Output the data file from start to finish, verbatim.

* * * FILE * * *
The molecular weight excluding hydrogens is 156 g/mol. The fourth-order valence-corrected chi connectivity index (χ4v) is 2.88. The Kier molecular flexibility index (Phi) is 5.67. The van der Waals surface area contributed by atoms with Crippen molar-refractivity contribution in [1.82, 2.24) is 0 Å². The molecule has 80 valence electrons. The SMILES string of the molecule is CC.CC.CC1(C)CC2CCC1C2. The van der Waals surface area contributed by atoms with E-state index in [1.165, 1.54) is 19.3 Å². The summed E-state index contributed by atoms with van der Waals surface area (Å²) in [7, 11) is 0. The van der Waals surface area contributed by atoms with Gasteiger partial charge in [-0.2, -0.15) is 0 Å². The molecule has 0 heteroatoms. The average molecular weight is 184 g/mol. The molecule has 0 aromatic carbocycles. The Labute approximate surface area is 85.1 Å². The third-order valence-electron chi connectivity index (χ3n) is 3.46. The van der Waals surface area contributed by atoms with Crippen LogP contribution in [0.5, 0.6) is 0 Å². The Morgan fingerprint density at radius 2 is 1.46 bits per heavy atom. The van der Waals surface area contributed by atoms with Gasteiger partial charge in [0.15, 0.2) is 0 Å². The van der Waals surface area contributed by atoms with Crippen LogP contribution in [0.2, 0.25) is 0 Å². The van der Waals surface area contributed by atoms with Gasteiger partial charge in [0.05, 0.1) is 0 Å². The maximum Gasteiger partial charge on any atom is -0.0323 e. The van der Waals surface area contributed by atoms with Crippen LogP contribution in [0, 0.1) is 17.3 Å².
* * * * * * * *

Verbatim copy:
The molecular weight excluding hydrogens is 156 g/mol. The fourth-order valence-corrected chi connectivity index (χ4v) is 2.88. The Kier molecular flexibility index (Phi) is 5.67. The van der Waals surface area contributed by atoms with Crippen molar-refractivity contribution in [1.82, 2.24) is 0 Å². The molecule has 80 valence electrons. The SMILES string of the molecule is CC.CC.CC1(C)CC2CCC1C2. The van der Waals surface area contributed by atoms with E-state index in [1.165, 1.54) is 19.3 Å². The summed E-state index contributed by atoms with van der Waals surface area (Å²) in [7, 11) is 0. The van der Waals surface area contributed by atoms with Gasteiger partial charge in [-0.2, -0.15) is 0 Å². The molecule has 0 heteroatoms. The average molecular weight is 184 g/mol. The molecule has 0 aromatic carbocycles. The Labute approximate surface area is 85.1 Å². The third-order valence-electron chi connectivity index (χ3n) is 3.46. The van der Waals surface area contributed by atoms with Crippen LogP contribution in [0.5, 0.6) is 0 Å². The Morgan fingerprint density at radius 2 is 1.46 bits per heavy atom. The van der Waals surface area contributed by atoms with Gasteiger partial charge in [0.15, 0.2) is 0 Å². The van der Waals surface area contributed by atoms with Crippen LogP contribution in [0.2, 0.25) is 0 Å². The van der Waals surface area contributed by atoms with Gasteiger partial charge in [0.05, 0.1) is 0 Å². The maximum Gasteiger partial charge on any atom is -0.0323 e. The van der Waals surface area contributed by atoms with Crippen LogP contribution in [0, 0.1) is 17.3 Å².